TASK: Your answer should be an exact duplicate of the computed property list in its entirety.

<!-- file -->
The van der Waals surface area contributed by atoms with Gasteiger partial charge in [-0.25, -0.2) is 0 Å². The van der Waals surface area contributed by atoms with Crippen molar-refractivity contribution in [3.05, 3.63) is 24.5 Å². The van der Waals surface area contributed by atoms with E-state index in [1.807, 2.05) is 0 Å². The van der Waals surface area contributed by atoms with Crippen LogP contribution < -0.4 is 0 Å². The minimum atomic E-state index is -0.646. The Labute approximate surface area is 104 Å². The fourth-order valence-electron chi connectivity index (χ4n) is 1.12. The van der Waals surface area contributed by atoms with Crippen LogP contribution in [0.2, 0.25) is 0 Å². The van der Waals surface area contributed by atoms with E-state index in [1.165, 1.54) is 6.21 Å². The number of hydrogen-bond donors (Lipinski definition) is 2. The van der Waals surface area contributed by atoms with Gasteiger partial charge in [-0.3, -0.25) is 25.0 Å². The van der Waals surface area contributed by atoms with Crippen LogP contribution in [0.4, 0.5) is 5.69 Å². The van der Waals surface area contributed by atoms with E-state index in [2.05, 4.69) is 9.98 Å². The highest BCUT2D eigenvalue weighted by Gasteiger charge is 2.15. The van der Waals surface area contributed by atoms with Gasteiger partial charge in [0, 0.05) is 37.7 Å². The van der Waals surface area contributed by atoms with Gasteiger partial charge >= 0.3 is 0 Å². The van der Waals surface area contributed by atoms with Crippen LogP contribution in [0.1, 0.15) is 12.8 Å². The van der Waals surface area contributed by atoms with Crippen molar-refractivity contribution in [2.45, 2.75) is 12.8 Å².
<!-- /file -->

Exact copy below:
The van der Waals surface area contributed by atoms with Gasteiger partial charge in [-0.25, -0.2) is 0 Å². The van der Waals surface area contributed by atoms with Crippen molar-refractivity contribution in [3.05, 3.63) is 24.5 Å². The van der Waals surface area contributed by atoms with E-state index in [1.807, 2.05) is 0 Å². The van der Waals surface area contributed by atoms with Crippen LogP contribution < -0.4 is 0 Å². The minimum atomic E-state index is -0.646. The Labute approximate surface area is 104 Å². The fourth-order valence-electron chi connectivity index (χ4n) is 1.12. The van der Waals surface area contributed by atoms with Crippen LogP contribution in [0.2, 0.25) is 0 Å². The van der Waals surface area contributed by atoms with E-state index in [1.165, 1.54) is 6.21 Å². The number of hydrogen-bond donors (Lipinski definition) is 2. The van der Waals surface area contributed by atoms with Gasteiger partial charge in [-0.3, -0.25) is 25.0 Å². The van der Waals surface area contributed by atoms with Crippen LogP contribution in [0.4, 0.5) is 5.69 Å². The van der Waals surface area contributed by atoms with E-state index in [2.05, 4.69) is 9.98 Å². The highest BCUT2D eigenvalue weighted by Gasteiger charge is 2.15. The van der Waals surface area contributed by atoms with Gasteiger partial charge in [0, 0.05) is 37.7 Å². The van der Waals surface area contributed by atoms with Gasteiger partial charge >= 0.3 is 0 Å². The van der Waals surface area contributed by atoms with Crippen LogP contribution in [0.1, 0.15) is 12.8 Å². The van der Waals surface area contributed by atoms with Crippen molar-refractivity contribution in [2.45, 2.75) is 12.8 Å².